Centre for Climate Safety’s response to the City Council’s draft Climate Change Response Plan
We congratulate the City of Greater Geelong for having presented a courageous and decisive target to address this crucial climate issue. The target of zero carbon by 2035 is backed up with a wide-ranging set of actions, which provides an excellent starting point for the unprecedented level of sectoral cooperation and collaborative effort that will be necessary if we are to achieve the target 2035 outcome.
However, the usual incremental change processes we are all used to have little chance of producing the required collaboration and outcomes in the time we have available. We see the draft Climate Change Response Plan as an invitation to its many stakeholders to get creative and to generate positive solutions that can quickly deal with the inevitable roadblocks.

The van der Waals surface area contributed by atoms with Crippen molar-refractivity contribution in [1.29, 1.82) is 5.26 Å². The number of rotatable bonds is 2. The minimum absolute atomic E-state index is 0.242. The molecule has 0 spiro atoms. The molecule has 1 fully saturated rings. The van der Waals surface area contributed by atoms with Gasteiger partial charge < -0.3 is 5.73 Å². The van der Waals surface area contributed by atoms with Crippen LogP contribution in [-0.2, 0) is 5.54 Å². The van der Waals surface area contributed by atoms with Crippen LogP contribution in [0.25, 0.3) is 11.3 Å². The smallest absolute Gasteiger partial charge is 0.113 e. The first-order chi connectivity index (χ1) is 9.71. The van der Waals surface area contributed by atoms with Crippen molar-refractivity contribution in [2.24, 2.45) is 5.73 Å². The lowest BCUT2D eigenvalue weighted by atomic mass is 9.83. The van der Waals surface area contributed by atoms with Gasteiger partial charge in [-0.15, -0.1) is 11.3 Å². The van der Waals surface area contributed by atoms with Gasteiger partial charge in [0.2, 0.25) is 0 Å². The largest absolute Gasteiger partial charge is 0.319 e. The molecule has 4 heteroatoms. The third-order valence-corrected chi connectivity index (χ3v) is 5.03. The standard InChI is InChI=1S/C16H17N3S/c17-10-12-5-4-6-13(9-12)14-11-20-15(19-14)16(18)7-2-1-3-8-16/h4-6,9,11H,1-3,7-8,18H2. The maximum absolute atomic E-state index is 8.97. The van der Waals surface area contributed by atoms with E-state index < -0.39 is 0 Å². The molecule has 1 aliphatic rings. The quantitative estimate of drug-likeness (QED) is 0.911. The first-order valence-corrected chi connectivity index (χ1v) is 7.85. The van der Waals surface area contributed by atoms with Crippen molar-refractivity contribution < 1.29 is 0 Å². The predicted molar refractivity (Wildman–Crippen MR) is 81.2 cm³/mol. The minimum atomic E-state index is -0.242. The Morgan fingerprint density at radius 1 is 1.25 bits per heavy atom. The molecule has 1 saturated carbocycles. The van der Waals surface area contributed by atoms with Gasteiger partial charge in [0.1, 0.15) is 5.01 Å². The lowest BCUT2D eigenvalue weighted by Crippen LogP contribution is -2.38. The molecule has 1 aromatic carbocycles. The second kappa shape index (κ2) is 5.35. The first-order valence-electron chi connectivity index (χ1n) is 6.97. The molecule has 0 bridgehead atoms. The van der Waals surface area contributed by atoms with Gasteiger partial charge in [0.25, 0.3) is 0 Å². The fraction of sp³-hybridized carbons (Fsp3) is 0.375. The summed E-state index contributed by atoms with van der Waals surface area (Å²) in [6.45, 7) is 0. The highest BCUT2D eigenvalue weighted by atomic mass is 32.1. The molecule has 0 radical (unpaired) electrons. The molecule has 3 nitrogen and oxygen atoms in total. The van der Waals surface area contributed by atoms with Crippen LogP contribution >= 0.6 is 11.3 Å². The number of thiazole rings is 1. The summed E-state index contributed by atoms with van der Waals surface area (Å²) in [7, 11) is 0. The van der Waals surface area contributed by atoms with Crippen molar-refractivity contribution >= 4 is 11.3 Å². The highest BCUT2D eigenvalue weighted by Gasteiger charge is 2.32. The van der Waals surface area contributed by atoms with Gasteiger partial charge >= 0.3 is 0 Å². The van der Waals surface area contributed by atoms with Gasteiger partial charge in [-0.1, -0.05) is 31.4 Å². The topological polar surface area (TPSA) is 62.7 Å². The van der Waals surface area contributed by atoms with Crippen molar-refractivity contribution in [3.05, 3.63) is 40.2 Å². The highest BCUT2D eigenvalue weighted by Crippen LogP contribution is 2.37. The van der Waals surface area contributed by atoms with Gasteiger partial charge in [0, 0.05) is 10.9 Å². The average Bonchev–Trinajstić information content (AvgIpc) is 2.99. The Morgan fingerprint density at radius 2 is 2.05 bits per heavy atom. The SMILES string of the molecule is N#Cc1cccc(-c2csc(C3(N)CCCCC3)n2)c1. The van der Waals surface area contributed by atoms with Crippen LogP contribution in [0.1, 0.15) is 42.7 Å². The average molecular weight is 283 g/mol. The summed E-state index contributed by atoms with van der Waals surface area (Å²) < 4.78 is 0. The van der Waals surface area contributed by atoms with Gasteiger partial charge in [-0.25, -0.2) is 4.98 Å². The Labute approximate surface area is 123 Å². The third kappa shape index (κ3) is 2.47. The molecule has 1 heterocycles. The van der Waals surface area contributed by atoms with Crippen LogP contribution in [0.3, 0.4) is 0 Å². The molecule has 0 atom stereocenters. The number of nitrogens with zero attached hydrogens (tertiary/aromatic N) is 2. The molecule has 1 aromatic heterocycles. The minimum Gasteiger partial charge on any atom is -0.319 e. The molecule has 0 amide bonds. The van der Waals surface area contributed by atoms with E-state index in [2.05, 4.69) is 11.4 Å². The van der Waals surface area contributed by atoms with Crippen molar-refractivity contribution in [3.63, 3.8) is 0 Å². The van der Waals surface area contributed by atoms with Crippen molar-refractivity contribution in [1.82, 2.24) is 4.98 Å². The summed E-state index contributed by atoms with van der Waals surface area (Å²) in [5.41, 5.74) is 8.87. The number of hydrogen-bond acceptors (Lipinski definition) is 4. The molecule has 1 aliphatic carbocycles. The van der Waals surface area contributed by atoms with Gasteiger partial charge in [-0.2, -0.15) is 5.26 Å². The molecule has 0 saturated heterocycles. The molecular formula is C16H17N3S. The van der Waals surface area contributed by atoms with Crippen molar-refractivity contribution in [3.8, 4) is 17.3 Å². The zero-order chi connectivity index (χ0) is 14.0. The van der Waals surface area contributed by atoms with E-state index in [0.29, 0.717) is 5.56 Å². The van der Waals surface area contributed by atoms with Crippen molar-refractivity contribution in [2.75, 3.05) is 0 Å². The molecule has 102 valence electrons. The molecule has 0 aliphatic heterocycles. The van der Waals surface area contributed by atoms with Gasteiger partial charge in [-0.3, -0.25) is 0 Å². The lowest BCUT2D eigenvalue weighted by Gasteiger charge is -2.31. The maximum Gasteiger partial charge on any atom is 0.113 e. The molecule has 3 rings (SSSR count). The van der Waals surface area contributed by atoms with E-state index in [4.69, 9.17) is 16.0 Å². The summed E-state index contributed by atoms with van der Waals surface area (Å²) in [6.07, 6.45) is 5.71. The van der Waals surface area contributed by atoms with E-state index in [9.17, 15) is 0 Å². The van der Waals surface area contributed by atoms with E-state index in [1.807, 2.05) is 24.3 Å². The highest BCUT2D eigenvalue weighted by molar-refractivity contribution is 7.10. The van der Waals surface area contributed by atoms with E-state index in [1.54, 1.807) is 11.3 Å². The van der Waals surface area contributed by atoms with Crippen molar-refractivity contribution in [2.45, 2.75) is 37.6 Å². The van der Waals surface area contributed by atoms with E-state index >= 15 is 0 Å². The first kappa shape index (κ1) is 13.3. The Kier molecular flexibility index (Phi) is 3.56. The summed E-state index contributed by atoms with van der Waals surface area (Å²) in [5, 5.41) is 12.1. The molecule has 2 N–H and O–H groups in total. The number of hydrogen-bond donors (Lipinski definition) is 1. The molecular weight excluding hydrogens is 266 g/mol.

The draft plan in its present form appears to be heavily weighted towards the City of Greater Geelong and its residents, with relatively little indication of the consultation and involvement with, and support from, the business sector i.e. manufacturing industry and commerce, or with the public sector – entities like utilities, health, education, ports and coastal protection. Specific commitments from these sectors must be a central feature of the plan if it is to gain the necessary universal support. Just like the COVID-slogan, “We’re all in this – together!’
The draft Climate Change Response Plan for City of Greater Geelong is a timely document, that is absolutely worthy of detailed community responses. Since it is so extensive in its scope, our group has elected to provide its suggestions and comments in the form of comprehensive additions and edits to the original document, rather than limiting ourselves to a traditional submission of selected points.